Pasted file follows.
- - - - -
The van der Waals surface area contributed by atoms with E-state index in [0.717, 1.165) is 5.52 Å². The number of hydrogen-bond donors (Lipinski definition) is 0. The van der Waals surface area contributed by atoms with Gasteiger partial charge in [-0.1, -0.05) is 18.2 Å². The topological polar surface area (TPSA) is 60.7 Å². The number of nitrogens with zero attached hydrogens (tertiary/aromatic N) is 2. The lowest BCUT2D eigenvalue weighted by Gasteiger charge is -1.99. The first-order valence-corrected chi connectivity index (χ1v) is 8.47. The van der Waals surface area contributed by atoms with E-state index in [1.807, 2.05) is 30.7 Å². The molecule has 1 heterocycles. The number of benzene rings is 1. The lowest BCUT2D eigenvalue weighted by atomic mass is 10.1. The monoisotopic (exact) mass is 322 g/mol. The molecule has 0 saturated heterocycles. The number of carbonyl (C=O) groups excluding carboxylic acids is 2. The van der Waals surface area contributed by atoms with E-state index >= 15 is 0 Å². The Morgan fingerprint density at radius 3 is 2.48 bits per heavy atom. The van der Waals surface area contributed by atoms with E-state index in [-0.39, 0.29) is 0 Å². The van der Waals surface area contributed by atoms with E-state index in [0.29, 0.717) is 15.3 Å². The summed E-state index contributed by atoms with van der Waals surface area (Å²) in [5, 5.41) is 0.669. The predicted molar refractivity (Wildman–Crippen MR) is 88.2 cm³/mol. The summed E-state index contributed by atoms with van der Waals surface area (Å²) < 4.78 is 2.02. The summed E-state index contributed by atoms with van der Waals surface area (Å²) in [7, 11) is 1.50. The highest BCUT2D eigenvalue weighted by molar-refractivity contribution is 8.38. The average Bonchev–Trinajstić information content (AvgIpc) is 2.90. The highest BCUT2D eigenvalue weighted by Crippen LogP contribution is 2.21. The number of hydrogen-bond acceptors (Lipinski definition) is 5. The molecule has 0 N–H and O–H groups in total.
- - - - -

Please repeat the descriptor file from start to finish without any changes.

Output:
The van der Waals surface area contributed by atoms with E-state index in [0.717, 1.165) is 5.52 Å². The number of hydrogen-bond donors (Lipinski definition) is 0. The van der Waals surface area contributed by atoms with Gasteiger partial charge in [-0.1, -0.05) is 18.2 Å². The topological polar surface area (TPSA) is 60.7 Å². The number of nitrogens with zero attached hydrogens (tertiary/aromatic N) is 2. The lowest BCUT2D eigenvalue weighted by Gasteiger charge is -1.99. The first-order valence-corrected chi connectivity index (χ1v) is 8.47. The van der Waals surface area contributed by atoms with E-state index in [1.807, 2.05) is 30.7 Å². The molecule has 1 heterocycles. The number of benzene rings is 1. The lowest BCUT2D eigenvalue weighted by atomic mass is 10.1. The monoisotopic (exact) mass is 322 g/mol. The molecule has 0 saturated heterocycles. The number of carbonyl (C=O) groups excluding carboxylic acids is 2. The van der Waals surface area contributed by atoms with E-state index >= 15 is 0 Å². The Morgan fingerprint density at radius 3 is 2.48 bits per heavy atom. The van der Waals surface area contributed by atoms with E-state index in [-0.39, 0.29) is 0 Å². The van der Waals surface area contributed by atoms with E-state index in [0.29, 0.717) is 15.3 Å². The summed E-state index contributed by atoms with van der Waals surface area (Å²) in [5, 5.41) is 0.669. The predicted molar refractivity (Wildman–Crippen MR) is 88.2 cm³/mol. The summed E-state index contributed by atoms with van der Waals surface area (Å²) < 4.78 is 2.02. The summed E-state index contributed by atoms with van der Waals surface area (Å²) in [7, 11) is 1.50. The highest BCUT2D eigenvalue weighted by molar-refractivity contribution is 8.38. The average Bonchev–Trinajstić information content (AvgIpc) is 2.90. The highest BCUT2D eigenvalue weighted by Crippen LogP contribution is 2.21. The number of hydrogen-bond acceptors (Lipinski definition) is 5. The molecule has 0 N–H and O–H groups in total.